Visualize ClamAV Scan Logs on ELK Stack Kibana

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In this tutorial, you will learn how to visualize ClamAV scan logs on ELK stack Kibana. ClamAV is an opensource antivirus engine for detecting trojans, viruses, malware & other malicious threats. ELK on the other hand is a combination of opensource tools that can be used to collect, parse and visualize various system logs.

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Visualize ClamAV Scan Logs on ELK Stack Kibana

Well, I have been scouring through the Internet lately trying to find tutorials on how to visualize ClamAV logs on Kibana and I hardly find any useful information. As such, I decided to find away out myself and what I achieved so far is what is presented in this guide.

Thus, NOTE that this is NOT an official tutorial on how to visualize ClamAV scan logs on ELK stack Kibana but rather my own way of trying to ensure that I get ClamAV scan logs on the Kibana for visualization whenever the scan job is executed.

To proceed;

Install and Configure ELK Stack

You of course need to have ELK stack server already installed and up and running.

You can check our various tutorial on how to setup ELK stack;

How to install and Configure ELK Stack on Linux

Ensure that Logstash is installed!

Install ClamAV on your Linux System

Next, on the system where you want to be scanned, install and configure ClamAV to scan your respective directories.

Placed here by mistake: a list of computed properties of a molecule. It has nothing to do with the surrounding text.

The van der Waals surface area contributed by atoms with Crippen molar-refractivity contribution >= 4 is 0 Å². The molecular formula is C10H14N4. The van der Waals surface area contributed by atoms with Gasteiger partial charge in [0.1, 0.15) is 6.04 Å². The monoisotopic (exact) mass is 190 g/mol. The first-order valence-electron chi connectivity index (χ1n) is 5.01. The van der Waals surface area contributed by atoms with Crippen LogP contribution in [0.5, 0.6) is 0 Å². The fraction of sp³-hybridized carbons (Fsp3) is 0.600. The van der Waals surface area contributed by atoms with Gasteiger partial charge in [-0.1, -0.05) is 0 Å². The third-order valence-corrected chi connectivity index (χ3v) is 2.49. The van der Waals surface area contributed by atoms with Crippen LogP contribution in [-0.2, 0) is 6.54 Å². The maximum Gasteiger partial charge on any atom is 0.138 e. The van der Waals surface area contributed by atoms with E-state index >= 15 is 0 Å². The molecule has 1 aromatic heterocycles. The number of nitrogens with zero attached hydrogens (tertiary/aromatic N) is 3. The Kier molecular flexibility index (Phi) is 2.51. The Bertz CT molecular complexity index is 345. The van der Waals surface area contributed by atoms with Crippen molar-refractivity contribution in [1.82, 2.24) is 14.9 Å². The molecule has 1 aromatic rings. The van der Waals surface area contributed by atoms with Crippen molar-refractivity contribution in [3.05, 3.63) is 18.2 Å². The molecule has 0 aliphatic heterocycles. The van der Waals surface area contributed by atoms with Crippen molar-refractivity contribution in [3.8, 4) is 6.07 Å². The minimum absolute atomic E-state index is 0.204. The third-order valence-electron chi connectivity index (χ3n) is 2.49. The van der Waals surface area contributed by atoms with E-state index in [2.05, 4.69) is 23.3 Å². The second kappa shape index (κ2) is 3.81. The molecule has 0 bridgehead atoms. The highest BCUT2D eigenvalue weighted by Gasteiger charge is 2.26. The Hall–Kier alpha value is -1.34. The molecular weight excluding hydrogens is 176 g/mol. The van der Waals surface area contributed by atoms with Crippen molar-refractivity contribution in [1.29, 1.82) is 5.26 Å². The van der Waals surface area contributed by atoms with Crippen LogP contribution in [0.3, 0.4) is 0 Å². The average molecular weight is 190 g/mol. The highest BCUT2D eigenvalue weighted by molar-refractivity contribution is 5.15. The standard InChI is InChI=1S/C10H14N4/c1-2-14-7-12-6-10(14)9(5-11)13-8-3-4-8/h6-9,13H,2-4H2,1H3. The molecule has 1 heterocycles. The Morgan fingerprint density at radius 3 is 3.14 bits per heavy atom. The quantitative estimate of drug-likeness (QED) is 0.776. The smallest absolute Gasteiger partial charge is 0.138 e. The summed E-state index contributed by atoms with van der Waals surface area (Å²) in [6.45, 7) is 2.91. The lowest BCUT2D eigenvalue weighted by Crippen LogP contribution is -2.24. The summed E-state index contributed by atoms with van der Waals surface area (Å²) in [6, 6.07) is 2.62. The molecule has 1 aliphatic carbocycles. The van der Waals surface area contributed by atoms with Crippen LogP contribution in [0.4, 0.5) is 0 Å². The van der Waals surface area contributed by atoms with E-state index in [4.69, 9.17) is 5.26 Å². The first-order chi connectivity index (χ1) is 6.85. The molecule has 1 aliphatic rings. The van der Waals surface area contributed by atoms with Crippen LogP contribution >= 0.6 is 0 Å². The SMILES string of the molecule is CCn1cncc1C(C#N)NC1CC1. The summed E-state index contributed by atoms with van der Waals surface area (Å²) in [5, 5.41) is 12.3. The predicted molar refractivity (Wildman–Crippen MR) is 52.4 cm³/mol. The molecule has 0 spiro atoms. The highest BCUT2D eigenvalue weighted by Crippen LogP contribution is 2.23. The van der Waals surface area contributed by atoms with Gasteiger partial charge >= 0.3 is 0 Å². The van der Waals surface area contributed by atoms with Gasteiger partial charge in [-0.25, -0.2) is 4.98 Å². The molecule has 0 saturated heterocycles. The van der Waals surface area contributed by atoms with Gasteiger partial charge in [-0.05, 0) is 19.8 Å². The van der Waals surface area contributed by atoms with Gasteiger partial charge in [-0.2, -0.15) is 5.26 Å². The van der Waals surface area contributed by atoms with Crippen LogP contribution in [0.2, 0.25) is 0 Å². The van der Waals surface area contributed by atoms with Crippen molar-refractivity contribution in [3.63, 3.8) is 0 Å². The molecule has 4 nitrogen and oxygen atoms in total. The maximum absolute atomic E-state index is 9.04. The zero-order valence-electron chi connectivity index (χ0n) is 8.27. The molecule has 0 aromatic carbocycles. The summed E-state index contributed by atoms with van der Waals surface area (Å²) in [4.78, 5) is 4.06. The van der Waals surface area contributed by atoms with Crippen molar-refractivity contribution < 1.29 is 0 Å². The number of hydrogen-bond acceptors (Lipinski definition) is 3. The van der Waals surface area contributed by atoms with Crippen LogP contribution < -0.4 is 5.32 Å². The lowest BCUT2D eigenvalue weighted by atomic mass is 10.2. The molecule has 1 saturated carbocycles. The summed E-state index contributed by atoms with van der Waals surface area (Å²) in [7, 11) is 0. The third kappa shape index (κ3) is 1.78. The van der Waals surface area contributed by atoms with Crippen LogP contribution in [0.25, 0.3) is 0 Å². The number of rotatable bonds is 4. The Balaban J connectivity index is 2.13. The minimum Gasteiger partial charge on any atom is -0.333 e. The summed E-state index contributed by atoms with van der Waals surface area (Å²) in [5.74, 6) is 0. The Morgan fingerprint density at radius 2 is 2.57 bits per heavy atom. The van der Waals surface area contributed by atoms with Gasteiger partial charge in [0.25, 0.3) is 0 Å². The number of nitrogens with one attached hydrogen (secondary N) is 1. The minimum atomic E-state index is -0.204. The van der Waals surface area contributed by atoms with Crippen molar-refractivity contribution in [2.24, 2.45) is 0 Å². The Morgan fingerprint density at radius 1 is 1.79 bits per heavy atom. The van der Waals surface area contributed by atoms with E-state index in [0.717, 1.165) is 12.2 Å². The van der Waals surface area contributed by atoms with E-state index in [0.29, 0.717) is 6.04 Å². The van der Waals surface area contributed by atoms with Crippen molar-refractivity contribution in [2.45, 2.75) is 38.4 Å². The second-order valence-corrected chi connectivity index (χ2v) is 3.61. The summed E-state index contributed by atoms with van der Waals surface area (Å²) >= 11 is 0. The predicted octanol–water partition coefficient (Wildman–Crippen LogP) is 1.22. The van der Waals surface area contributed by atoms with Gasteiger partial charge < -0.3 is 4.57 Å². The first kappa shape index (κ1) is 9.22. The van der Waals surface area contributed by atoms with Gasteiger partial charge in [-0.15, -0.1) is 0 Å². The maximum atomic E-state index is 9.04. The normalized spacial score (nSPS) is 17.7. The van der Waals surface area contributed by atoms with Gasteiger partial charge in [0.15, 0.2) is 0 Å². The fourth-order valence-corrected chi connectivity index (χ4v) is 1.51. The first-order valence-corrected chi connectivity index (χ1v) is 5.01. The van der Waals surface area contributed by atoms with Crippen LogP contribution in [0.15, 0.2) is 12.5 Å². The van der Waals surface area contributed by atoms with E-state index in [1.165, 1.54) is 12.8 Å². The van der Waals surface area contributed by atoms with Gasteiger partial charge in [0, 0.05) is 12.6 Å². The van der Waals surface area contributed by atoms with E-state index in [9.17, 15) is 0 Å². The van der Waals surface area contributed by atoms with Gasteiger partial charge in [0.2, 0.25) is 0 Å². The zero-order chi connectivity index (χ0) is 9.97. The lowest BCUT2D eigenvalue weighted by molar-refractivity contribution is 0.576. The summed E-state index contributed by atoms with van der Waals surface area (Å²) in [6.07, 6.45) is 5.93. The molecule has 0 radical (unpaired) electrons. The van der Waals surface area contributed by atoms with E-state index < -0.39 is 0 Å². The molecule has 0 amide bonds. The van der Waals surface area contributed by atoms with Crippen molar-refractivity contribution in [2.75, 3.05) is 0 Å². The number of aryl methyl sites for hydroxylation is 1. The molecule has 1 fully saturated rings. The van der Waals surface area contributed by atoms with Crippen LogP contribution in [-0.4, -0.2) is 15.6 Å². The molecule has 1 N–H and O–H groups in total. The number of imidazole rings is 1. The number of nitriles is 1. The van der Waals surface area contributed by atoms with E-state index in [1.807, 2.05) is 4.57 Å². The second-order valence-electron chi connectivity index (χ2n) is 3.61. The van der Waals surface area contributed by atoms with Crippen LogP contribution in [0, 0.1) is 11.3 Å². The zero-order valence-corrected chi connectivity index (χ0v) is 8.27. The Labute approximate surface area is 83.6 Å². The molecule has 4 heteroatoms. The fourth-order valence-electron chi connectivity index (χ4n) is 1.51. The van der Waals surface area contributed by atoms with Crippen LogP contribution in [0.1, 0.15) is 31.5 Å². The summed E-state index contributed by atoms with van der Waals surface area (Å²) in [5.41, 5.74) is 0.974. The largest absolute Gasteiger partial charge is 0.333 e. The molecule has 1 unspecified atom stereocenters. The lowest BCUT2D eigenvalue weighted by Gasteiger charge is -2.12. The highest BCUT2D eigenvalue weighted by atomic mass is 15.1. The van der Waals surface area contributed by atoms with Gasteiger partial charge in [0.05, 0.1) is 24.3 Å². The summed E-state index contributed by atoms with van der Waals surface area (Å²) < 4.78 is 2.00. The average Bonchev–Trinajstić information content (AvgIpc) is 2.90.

Install and configure ClamAV on Linux

To ensure that your system is scanned at specific periods of time, consider setting the cron jobs.

In my workstation, the cron job below is used;

0 11 * * * /home/scripts/clamscan.sh

The script is execute every day at 11:00 AM.

ClamAV, clamscan command line tool can be configured to log the scan results into a file using the -l FILE, or --log=FILE options.

However, the output of the report is always multiline.

This is a sample default report;

/home/kifarunix/Downloads/eicar_com.zip: Win.Test.EICAR_HDB-1 FOUND
/home/kifarunix/Downloads/wildfire-test-pe-file.exe: Win.Dropper.Bebloh-9954185-0 FOUND

----------- SCAN SUMMARY -----------
Known viruses: 8630735
Engine version: 0.103.6
Scanned directories: 63
Scanned files: 370
Infected files: 4
Data scanned: 74.59 MB
Data read: 35.62 MB (ratio 2.09:1)
Time: 32.894 sec (0 m 32 s)
Start Date: 2022:08:26 14:09:56
End Date:   2022:08:26 14:10:29

In order for us to be able to process and parse this kind of log, we used this command below in our script;

cat /home/scripts/clamscan.sh
cpulimit -z -e clamscan -l 20 &
clamscan -ir /home/kifarunix/ | grep -vE "^$|^-" | sed 's/ FOUND//' | tr "\n" " " | sed 's/$/\n/' | logger -t clamscan -p local0.info

To demystify this script/command;

  • cpulimit -z -e clamscan -l 20 &: Clamscan is a CPU intensive program. This part of the command basically launches the clamscan in the background and limit it to 20% CPU time. If the cpulimit command is not available, you can install it. cpulimit is the package name.
  • clamscan -ir /home/kifarunix/: launches the clamscan and instructs it to recursively (-r) scan the home directory for the user kifarunix and print the infected files (-i) only to the report.
  • |: this is a pipe. it takes the output of previous command and pass it to the next command.
  • grep -vE "^$|^-": Exclude empty lines (^$) and lines beginning with – (^-) from the report.
  • sed 's/ FOUND//': Removes the keyword FOUND on from the report.
  • tr "\n" " ": replaces new line with space to make a single line event.
  • sed 's/$/\n/': Add new line break at the end of the report line.